This is the holiday season in just about every culture. I was born and raised a Unitarian Universalist, thus of the Judeo-Christian background, so in my house it’s Christmastime. For some folks, Christmas is about peace and good tidings. For others it is a joyous celebration of the birth of their savior. In my family it was, and still is, all about the food. It’s about presence rather than presents.
There are many items that must be on the table, or else it simply is not Christmas. Among these are the clam dip, the wild-rice dressing, grandma’s cranberries, and mom’s bourbon pound cake. I’ve shared all these recipes before in this space and others, save the pound cake, which is a very closely guarded family recipe. The secret is to … nope, still not going to tell you. I will say this, however: Last year my mother learned that you can’t make up for not having the last 3/4 cup of all-purpose flour by replacing it with 3/4 cup of bread flour — unless making a doorstop is your intended result.
My wife Kim’s family had different food traditions, including oyster stew and tamales (odd for her Scots-German heritage) as well as some more Midwest-conventional items like green bean casserole and a lemon Jell-O mold of pineapples and carrots that was on every holiday table at her grandmother’s home in Decorah, Iowa. But the best tradition of her family, and the one that made it so easy for us to combine our holiday traditions when we married more than 20 years ago, was cornbread and beans.
Kim’s mother and grandmother both used Jiffy Mix for their cornbread, but Kim married a chef, so now we make it from scratch every Christmas Eve. We are all the more grateful for the rich and luxurious feast on Christmas Day, which offers a counterpoint of good fortune alongside the prior night’s nod of respect to a time not so long ago when our families could afford no more than cornbread and beans for their holiday supper. We must always remember that our family was not always so fortunate, and tomorrow once again may not be.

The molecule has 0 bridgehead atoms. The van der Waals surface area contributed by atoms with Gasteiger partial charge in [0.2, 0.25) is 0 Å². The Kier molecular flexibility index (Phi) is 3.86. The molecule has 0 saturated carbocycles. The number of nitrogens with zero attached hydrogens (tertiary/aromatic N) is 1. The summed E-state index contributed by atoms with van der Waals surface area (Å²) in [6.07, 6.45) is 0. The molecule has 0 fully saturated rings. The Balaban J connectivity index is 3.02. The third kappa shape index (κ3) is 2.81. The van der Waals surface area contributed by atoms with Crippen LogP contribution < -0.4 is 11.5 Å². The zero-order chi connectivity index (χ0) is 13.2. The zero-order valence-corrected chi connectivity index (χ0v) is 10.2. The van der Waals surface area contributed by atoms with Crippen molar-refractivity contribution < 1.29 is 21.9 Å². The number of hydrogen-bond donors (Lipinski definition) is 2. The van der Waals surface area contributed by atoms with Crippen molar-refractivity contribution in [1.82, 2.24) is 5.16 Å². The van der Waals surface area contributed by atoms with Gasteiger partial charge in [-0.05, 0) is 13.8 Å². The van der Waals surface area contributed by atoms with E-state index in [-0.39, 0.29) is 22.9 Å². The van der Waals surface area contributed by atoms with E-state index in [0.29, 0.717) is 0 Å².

Our cornbread ritual is also intended as a symbolic reminder of the far-too-numerous people in this country and around the world who are, as the current vernacular would have it, “food insecure.” Through Slow Food, much of my time is occupied with these issues. My kids, however, have grown up never knowing the fear of wondering where their next meal would come from. I was fortunate enough to grow up the same way. But my father was born to immigrants during the Great Depression, and that experience influenced much more about the family than simply making it frugal.
The tradition in which I was raised teaches of the inherent worth and dignity of every person, and also of justice, equity, and compassion in human relations; lessons preached by nearly every religious belief in one way or another. But learning these lessons and applying them are different matters. To apply them we must do more than simply see that there are a billion people starving in the world and a billion more paradoxically overweight and undernourished. We must insist that something be done. To that end we donate time, money, and resources, and we advocate for change on a local, national, and global level. One example of an organization we support, one we hope to help spread nationwide, is Local Foods Connection.